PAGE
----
0
votes
2answers
35 views

Could Charles-Augustin de Coulomb measure the charge in Coulombs?

Did Charles-Augustin de Coulomb know: Coulomb's constant Coulomb (as a unit) if not then what was the first time it was measured?
-3
votes
0answers
29 views

Charge by Induction [on hold]

For example, Initially, there are two metal sphere touching each other and the ball on the left has a charge of +5q, while the other is neutral. Then a rod with charge -3q is brought near the left ...
1
vote
4answers
178 views
+50

Charge distribution on plates

$A,B,C$ are $3$ identical metallic plates. Initially, charges $Q$, $4Q$ and $2Q$ were given to $A$,$B$ and $C$ respectively. Find final charge distributions when $B$ was earthed and $A$ and $C$ were ...
0
votes
0answers
23 views

Electrostatic pressure and charge [closed]

I've become a bit stuck on a question involving the charge transferred to a soap bubble as it's momentarilly connected to a potential V. I calculated the pressure difference between the atmosphere ...
0
votes
0answers
18 views

Question regarding 2 conducting spheres connected by a long fine line (electric potentional)

I'm having a bit of trouble understanding a pretty simple issue. Assuming I have 2 conducting spheres uniformly charged connected by a long fine line (as shows in the added photo) and im being asked ...
3
votes
2answers
342 views

What is charge actually? How to define it? [closed]

Is charge of something for (e.g.) an electron related to electromagnetic space if it exists due to energy, due to which it may have mass? I don't know about quantum mechanics or advanced particle ...
7
votes
1answer
650 views

Solve my confusion about electrons?

When a glass rod is rubbed with a silk cloth, both get charged: The silk gets positively charged and the rod gets negatively charged. My question is the following: How/why do these objects return to ...
-1
votes
1answer
41 views

Attraction and repulsion of charge? [duplicate]

Why do like charges on identical bodies cause a repulsion and unlike charges cause an attraction?
1
vote
2answers
48 views

How does particles gain electrical charges and repel each others? (electrostatic stabilization)

When I study electrostatic stabilization, I understand that the particles have same charge and thus repel others, this is how colloid is stabilize. But how does particles gain electrical charges and ...
0
votes
1answer
25 views

In what ratio does the charge distribute if a charge and uncharged body touch each other?

Lets say a large charged body has $n$ elementary charges and is brought in contact with a small uncharged body. When the charge distributes, does it distribute in the ratio of number of atoms or each ...
0
votes
3answers
44 views

Why leaf of electrometer doesn't repel each other in water?

Why leaf of electrometer doesn't repel each other in water? Normal electrometer filled with air will repel like it should do for electrostatic demonstration, but what if filled with water instead or ...
3
votes
2answers
72 views

Charge distribution on conductors?

You have seen that the excess charge on an isolated conductor moves entirely to the conductor’s surface. However, unless the conductor is spherical, the charge does not distribute itself uniformly. ...
1
vote
1answer
39 views

Does charge of a metal charged by induction determine by which ends of the metal is grounded to?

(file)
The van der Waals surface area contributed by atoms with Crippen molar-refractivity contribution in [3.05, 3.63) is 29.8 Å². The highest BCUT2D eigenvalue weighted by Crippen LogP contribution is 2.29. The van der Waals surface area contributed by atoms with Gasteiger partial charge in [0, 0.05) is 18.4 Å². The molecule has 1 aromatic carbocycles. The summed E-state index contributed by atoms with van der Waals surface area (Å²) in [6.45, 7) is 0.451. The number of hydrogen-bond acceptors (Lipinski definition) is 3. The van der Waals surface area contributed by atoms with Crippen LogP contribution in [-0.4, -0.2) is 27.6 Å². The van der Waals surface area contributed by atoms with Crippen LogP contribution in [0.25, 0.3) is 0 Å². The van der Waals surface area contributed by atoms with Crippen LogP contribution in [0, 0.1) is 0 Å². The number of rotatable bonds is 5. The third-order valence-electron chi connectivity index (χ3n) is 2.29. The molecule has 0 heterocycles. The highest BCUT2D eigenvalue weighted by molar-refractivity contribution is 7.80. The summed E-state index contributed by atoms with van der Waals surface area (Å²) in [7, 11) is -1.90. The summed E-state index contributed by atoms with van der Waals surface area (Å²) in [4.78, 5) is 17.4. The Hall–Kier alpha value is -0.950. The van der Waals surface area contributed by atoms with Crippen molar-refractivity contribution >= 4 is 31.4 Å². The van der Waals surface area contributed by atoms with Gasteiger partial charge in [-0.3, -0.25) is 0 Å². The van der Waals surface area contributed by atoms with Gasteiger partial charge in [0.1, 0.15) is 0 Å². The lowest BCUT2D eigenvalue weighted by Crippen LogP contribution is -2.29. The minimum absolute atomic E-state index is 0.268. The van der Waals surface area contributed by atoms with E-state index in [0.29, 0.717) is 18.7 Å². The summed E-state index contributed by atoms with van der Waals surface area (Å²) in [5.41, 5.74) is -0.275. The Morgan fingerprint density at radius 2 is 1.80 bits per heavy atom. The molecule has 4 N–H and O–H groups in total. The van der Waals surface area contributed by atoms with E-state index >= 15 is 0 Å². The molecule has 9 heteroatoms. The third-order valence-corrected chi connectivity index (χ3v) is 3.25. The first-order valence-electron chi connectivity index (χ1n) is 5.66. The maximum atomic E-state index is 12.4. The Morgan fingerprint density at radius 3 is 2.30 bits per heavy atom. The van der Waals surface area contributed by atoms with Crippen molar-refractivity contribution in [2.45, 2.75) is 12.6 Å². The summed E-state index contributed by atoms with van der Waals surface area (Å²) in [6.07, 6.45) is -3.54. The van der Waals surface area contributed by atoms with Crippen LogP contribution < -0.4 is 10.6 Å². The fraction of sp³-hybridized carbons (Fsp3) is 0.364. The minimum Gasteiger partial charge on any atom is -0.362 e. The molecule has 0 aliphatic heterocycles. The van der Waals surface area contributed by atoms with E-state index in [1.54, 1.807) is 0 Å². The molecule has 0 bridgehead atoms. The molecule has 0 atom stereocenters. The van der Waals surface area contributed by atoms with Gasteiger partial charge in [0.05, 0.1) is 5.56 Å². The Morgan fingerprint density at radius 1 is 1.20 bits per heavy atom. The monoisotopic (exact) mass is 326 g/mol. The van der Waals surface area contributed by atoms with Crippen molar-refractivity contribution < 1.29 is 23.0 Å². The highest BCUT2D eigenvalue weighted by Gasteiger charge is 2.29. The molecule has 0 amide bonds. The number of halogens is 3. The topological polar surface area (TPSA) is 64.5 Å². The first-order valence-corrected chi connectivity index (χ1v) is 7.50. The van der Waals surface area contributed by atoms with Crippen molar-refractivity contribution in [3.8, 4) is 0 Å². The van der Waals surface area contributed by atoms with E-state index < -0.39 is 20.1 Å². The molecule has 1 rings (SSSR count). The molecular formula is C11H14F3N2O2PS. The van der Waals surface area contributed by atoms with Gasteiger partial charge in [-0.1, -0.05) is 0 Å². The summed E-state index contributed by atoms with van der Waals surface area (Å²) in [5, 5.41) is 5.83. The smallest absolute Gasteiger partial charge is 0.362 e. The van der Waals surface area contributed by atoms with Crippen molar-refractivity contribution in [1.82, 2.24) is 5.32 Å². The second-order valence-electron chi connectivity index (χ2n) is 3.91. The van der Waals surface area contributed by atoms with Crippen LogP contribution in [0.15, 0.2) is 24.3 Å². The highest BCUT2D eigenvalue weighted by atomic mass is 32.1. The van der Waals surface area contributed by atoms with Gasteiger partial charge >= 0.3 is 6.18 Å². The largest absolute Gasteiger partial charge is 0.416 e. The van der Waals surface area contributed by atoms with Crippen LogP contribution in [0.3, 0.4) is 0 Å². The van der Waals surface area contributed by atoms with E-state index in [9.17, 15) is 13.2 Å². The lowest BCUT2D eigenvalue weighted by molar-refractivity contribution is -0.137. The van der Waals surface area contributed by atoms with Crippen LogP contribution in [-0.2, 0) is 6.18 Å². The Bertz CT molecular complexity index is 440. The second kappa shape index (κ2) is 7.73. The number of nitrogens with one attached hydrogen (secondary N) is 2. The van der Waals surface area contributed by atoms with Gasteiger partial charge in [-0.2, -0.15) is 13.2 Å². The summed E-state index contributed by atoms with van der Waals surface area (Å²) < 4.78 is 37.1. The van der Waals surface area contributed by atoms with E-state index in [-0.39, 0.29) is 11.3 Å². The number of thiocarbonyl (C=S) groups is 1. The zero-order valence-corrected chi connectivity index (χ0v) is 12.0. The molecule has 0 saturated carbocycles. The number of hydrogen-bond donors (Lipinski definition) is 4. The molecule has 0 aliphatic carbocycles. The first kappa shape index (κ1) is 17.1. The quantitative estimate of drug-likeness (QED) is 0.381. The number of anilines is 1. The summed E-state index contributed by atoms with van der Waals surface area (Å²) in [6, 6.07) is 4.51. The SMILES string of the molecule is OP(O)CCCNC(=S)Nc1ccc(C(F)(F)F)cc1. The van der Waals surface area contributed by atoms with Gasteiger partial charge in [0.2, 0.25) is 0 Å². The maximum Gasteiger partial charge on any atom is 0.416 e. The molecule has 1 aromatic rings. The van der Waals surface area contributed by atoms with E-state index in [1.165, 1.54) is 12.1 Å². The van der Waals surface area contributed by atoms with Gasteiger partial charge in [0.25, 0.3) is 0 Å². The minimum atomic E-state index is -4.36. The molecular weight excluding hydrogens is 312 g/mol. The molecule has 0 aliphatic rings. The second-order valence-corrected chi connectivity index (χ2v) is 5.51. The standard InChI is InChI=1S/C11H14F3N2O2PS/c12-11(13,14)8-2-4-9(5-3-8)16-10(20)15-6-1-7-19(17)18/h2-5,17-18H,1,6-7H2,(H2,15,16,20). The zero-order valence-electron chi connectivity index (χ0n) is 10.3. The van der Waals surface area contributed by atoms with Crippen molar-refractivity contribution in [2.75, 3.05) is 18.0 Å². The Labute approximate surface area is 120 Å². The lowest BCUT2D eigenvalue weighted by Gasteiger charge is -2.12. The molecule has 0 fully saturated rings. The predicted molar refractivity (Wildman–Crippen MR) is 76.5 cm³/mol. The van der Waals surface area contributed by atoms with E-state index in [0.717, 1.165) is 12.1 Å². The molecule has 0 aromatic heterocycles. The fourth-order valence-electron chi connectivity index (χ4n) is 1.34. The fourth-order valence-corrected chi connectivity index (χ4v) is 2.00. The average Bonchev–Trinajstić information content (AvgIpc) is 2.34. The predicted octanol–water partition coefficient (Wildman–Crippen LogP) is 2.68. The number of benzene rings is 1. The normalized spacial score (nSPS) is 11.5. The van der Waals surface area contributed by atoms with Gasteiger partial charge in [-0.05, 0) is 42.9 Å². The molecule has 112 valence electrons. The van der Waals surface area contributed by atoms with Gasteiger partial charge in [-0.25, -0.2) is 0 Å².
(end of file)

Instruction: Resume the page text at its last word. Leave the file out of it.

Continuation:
Does charge of a metal charged by induction determine by which part of the metal is ground to? I draw a diagram to make it simple to understand: Right diagram: When ground is touched with the ...
0
votes
3answers
41 views

Does corona discharge charged insulator?

Does corona discharge charged insulator? I draw a diagram to make it simpler to understand. Electrons form negative side is accelerated due to electric field and accumulate on insulator surface. Gas ...
1
vote
1answer
24 views

Does higher voltage and plate area cause more separation between leaves in electroscope?

Does higher voltage cause more separation between leaves in electroscope? Will higher voltage and plate area attract more charge since Q = CV.
2
votes
1answer
65 views

What determines how much electrical charge an object can hold?

What determines how much electrical charge an object can hold? Does increase voltage force more electrical charge to be store in an object (Van de Graaff generator), since electric field increase as ...
1
vote
5answers
328 views

How would charge distribute if electrons were balls?

In a conductor, any excess charge will distribute itself evenly over the surface of the conductor. Because of quantum mechanics, this is possible with small charges (i.e. 1e). But if electrons were ...
2
votes
1answer
229 views

Finding electric field between overlapping surfaces [closed]

The problem is: A sphere with radius R is centered at the origin, an infinite cylinder with radius R has its axis along the z axis, and an infinite slab with thickness 2R lies between the planes ...
1
vote
1answer
47 views

Electric potential and movement of charges

If electric field is not present does that mean that charges achieve condition of electrostatics I.e, charges are stationary ? But we say that stationary charge can produce electric field. I read ...
1
vote
0answers
66 views

Electric potential on a uniformly charged tube

A hollow cylinder, with no top or bottom, of radius $R$ and length $L$ is uniformly charged with density $\sigma>0$. I have to find the point on space where a point charge $q>0$ has to be drawn ...
1
vote
0answers
33 views

Does all electrical insulator can be electrostatically charged?

Does all electrical insulator can be electrostatically charged, or insulator with only dielectric property can? Thank you.
1
vote
2answers
62 views

Can a liquid insulator be electrically charged by touching a charged conductor?

Can a liquid insulator be electrically charged by touching a charged conductor? I understand that solid insulator will only be charge on the surface where it is touch, but the case is different ...
0
votes
0answers
82 views

Force and Energy of interaction of conducting sphere and point charge

A completely isolated neutral conducting sphere of radius $R$ is kept such that its center is at a distance of $r\left(>R\right)$ from a point charge $+Q$. How can I find the force of ...
3
votes
4answers
293 views

Conductors and their charge?

Why does excess positive charge stay on the surface of a conductor? This is what I understood from: How does positive charge spread out in conductors? and other resources on the web: If there is a ...
0
votes
2answers
175 views

Does any object placed in an electric field change the electric field?

Lets say I have a point charge of magnitude $+q$, All around it I would have a symmetric radial electric field. Now if I place a neutral object lets say a sphere (doesn't matter insulating or ...
0
votes
0answers
45 views

Why is it easier to **just** rub charge onto something?